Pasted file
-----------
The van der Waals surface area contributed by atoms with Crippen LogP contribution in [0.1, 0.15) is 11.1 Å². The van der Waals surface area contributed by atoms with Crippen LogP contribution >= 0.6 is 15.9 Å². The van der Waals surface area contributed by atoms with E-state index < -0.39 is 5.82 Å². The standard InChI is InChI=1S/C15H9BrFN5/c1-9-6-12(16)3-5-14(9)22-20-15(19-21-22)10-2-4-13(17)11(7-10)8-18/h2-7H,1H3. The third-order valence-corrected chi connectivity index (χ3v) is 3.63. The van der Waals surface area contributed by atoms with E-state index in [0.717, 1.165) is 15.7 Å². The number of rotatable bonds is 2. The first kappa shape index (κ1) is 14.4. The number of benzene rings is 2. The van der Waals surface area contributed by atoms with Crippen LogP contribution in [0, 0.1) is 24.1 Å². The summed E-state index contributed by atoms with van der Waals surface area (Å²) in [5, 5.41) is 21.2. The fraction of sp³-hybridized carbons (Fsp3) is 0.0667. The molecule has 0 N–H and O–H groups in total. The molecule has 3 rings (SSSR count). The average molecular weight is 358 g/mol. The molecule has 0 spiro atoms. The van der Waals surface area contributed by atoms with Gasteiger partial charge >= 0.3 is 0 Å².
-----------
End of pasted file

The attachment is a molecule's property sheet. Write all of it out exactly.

The van der Waals surface area contributed by atoms with Crippen LogP contribution in [0.1, 0.15) is 11.1 Å². The van der Waals surface area contributed by atoms with Crippen LogP contribution >= 0.6 is 15.9 Å². The van der Waals surface area contributed by atoms with E-state index < -0.39 is 5.82 Å². The standard InChI is InChI=1S/C15H9BrFN5/c1-9-6-12(16)3-5-14(9)22-20-15(19-21-22)10-2-4-13(17)11(7-10)8-18/h2-7H,1H3. The third-order valence-corrected chi connectivity index (χ3v) is 3.63. The van der Waals surface area contributed by atoms with E-state index in [0.717, 1.165) is 15.7 Å². The number of rotatable bonds is 2. The first kappa shape index (κ1) is 14.4. The number of benzene rings is 2. The van der Waals surface area contributed by atoms with Crippen LogP contribution in [0, 0.1) is 24.1 Å². The summed E-state index contributed by atoms with van der Waals surface area (Å²) in [5, 5.41) is 21.2. The fraction of sp³-hybridized carbons (Fsp3) is 0.0667. The molecule has 0 N–H and O–H groups in total. The molecule has 3 rings (SSSR count). The average molecular weight is 358 g/mol. The molecule has 0 spiro atoms. The van der Waals surface area contributed by atoms with Gasteiger partial charge >= 0.3 is 0 Å².